So, here in the wake of another tragedy and in the midst of upset and proposed, agenda-based solutions on the political Left, I would encourage you. Find your faith and build your strength in the company of worthwhile teachers in whatever aspect of your personal development seems lacking. They are the ones whose goals are to make you strong, independent, reverent, and capable rather than a quailing thrall. They will teach you how to help yourself rather than carry or steer you into servitude. They will ask nothing but their due in exchange, if wishing anything at all but that you likewise pay forward the lessons accumulated from similarly happy, formative circumstances of their own in days gone by.

They are the ones you will remember on the day you’re able to say, “I’m not afraid, I am free.”

Choose to love, -DA


In production news, as mentioned, the fifth installment of Boone’s File is editing and anticipating a September release. As always, whether you have read in Jon’s Trilogy, or Sean’s File, or followed Boone’s progress, we depend on your recommendations and your reviews to get out the word.

“If you’ve read something, I hope you said something.” Your few words, describing to prospective readers how my novel made you feel, will never stop helping me … or go unappreciated here.

Unbreakable: A Navy SEAL’s Way of Life

Generally, I am in the business of writing books, not reviewing them. Now and again, however, one encounters an opportunity that must be seized. This occasion was one such.

I was privileged to receive a copy of “Unbreakable: A Navy SEAL’s Way of Life” for the purpose of this review. Essential bordering on vital, the title fulfills its promise of providing insight into the process of cultivating a mental state that allows building up some of our most effective special operators.

I have known a number of such men, and more who earned their stripes in the arena of law enforcement. They are, to a man, preternaturally capable specimens. Their capability results in a level of confidence not normally encountered in day-to-day life, because such a life does not raise up an outlier. That level of confidence is sometimes taken for arrogance by the unfamiliar. In some cases, the presumption may be correct, but for most I sense only a spirit of command and control whose unshakable nature is unsettling in those used to uncertainty, trepidation, and the usual overarching desire to avoid conflict.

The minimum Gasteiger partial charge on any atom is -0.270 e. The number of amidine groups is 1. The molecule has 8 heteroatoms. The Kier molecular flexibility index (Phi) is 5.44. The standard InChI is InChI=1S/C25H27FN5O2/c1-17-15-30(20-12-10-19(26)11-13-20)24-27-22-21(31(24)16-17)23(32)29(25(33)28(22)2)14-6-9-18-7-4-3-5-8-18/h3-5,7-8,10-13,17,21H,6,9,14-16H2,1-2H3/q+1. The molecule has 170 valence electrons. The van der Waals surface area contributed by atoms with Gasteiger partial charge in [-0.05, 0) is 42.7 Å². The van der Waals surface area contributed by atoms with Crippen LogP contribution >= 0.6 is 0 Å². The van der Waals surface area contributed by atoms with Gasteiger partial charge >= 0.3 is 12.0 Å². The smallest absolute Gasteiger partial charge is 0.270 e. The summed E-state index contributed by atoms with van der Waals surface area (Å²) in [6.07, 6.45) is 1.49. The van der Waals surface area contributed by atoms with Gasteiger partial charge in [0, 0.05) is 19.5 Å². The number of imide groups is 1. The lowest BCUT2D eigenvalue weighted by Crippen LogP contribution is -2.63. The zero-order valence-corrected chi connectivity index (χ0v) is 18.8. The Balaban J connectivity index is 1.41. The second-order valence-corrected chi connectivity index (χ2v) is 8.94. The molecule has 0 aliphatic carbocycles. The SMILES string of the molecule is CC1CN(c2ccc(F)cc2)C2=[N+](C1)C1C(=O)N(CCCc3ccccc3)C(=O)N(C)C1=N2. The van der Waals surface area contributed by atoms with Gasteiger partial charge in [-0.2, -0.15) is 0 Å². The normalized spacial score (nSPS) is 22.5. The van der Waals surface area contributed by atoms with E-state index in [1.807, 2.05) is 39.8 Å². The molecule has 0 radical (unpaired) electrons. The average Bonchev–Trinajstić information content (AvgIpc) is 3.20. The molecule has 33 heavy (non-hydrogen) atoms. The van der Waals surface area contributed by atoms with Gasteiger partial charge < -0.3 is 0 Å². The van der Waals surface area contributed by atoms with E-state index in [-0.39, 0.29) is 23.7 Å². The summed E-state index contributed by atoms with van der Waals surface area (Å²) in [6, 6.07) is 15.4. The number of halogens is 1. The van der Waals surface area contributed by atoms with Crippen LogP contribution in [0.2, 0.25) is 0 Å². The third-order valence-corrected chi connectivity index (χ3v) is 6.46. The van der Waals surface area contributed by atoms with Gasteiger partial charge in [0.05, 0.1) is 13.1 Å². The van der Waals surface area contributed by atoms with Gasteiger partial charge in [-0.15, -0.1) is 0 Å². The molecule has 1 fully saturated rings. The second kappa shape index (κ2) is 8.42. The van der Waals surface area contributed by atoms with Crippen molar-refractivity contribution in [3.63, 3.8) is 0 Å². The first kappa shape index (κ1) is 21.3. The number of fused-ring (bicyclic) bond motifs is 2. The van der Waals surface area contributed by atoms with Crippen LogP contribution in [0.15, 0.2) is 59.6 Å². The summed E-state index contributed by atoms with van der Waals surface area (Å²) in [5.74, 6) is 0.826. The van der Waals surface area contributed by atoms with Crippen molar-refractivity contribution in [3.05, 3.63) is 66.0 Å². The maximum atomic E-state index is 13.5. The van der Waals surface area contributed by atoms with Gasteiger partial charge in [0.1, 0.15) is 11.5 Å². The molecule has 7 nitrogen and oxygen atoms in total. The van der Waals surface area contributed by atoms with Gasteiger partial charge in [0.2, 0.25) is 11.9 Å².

The aura serves as a warning as well; these men—and in many cases, women—are dangerous. It is a benevolent danger: a sword that is sheathed unless it is called to draw the blood of the unrighteous. It is a danger that an enemy of gentle people must bring with him. It is a conviction acknowledging that he who would set aside his humanity loses the consideration of civilized folk.

Highly decorated Naval Special Warfare veteran Thom Shea, in assembling a set of motivational lessons and memoirs for his children, has produced a handbook for the mastery of what he terms Internal Dialogue. He richly illustrates applicability of each precept through relating portions of his own war story.

His writing style reflects its source. In the no-nonsense cadence of a seasoned instructor, Senior Master Chief Shea lays out the framework of an Unbreakable mind and sets each component with enough validating mortar to grant his theories a universal relevance.

Anyone with more life experience behind them than before them will recognize and appreciate the wisdom herein; anyone on the upslope of a life will find applying Chief Shea’s adamantine philosophy worthwhile, interconnecting, and even transformative.

downloadI am glad I encountered “Unbreakable.” It is a philosophy of excellence, self-control, and commitment to individual responsibility. If only it were adopted without fail, the result in each adherent would be a quality of character in whom tares of social exploitation—the soft bigotry of low expectations, dependence, and fearmongering—would find no place to sink their barbs.

I highly recommend this title, and rate it five stars on merit. It is the writing of a warrior and a teacher, not a wordsmith. Necessarily, it is a book about Thom Shea: his story, and how he got there and back again. Regardless, everyone, especially those responsible for producing the generation that will follow our own, should absorb and apply the treasure of deliberate thinking that is the bounty of this book.

Get it through Amazon as a Kindle Book or trade paperback, or at Barnes and Noble for the Nook.

Choose to love. -DA